I use West system fillers, partly because I use West System resins and hardeners, and I know I won't have any compatibility issues, partly the convenience of being able to get supplies at every chandler in the area (they are all West dealers), which comes in handy, partly quality control- I know and like West products and know they aren't coming from some guy in a garage with vats of stuff he bought from the lowest bidder, and lastly, I appreciate what the Gougeon brothers have done for boatbuilding and boat design, and their eagerness to share their knowledge- I support those who support us.
 

·
Registered
Joined
·
196 Posts
It depends on what you are doing. If you are bonding, or even more so, filling a hole you will re-drill, colloidal silica (Cabosil M5) is much stronger. It is also much more abrasion resistant, and in fact, darn difficult to sand. Which is why you use a lighter and weaker filler for fairing. For example, when I extended my transoms I used Cabosil for all of the structural work and microballons for visible finish work.

I use Cabosil a lot more often than lighter fillers. I only use light fillers when fairing a large area or where sanding will be difficult (inside corners).

Do a couple of test things with scraps and see.
Im going to call you out on this one if your using Cabosil for Structual work you should have done your homework. Cabosil is used as a thickener for fairing or bonding like wood to fiberglass for non structurl uses. Cabosil has zero structural components to it and should never been used for structure. if you want to add some structure to your resin especially for filling holes that need to be redrilled to support bolts for winches or anything that may go under strain you have to use milled fiber if its a larger surface like that prop picture i would mix chopped fiber and milled only then if its a little runny for your liking add a very small dash of cabosil like one to two TSP.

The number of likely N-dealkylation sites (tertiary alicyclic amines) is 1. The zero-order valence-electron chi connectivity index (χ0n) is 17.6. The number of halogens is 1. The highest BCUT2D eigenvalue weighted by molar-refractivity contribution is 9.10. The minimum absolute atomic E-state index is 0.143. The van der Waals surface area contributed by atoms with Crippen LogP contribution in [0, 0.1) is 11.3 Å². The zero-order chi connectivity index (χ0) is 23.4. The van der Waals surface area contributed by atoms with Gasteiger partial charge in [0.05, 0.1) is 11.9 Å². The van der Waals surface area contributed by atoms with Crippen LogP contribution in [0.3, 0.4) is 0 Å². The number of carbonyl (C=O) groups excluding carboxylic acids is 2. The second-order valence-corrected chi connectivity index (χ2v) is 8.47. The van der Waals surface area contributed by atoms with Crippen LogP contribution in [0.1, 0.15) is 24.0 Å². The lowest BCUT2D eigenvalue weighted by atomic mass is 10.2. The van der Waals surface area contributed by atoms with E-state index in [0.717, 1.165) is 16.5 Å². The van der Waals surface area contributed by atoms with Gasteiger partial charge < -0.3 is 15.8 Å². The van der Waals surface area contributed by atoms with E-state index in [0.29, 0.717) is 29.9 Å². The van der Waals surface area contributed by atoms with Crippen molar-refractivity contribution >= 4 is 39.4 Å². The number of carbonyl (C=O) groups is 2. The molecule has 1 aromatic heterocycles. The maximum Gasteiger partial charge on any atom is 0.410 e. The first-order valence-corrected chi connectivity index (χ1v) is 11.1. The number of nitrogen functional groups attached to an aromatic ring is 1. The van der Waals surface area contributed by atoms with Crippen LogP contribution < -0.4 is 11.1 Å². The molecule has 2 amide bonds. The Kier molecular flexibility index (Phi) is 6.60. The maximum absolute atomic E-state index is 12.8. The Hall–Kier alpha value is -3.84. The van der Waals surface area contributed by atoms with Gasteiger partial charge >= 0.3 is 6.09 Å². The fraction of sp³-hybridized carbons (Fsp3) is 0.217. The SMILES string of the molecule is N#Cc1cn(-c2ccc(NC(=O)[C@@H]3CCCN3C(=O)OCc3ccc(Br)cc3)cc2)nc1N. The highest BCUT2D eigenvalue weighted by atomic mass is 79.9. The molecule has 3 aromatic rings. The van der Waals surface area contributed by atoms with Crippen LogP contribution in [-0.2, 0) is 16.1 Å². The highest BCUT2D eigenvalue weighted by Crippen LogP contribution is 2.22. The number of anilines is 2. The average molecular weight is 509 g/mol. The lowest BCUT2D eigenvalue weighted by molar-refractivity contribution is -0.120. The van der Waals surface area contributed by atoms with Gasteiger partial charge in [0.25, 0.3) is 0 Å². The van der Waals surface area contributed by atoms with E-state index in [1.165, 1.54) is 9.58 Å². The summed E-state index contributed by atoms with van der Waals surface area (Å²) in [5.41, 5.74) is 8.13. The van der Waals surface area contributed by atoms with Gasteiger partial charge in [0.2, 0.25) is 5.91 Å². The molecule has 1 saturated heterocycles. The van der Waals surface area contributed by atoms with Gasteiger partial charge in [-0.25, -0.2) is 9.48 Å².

·
Registered
Joined
·
765 Posts
I've built several boats and have used some strange things such as wood flour, real wheat flour, sevin dust, Bronze dust, silver dust, phenolic micro-balloons, milled glass fiber, milled poly fiber, graphite dust and stuff I forget.
Wood flour is generally used for "fillets" where one wants to turn an inside corner and you dont want the glass to make a sharp bend.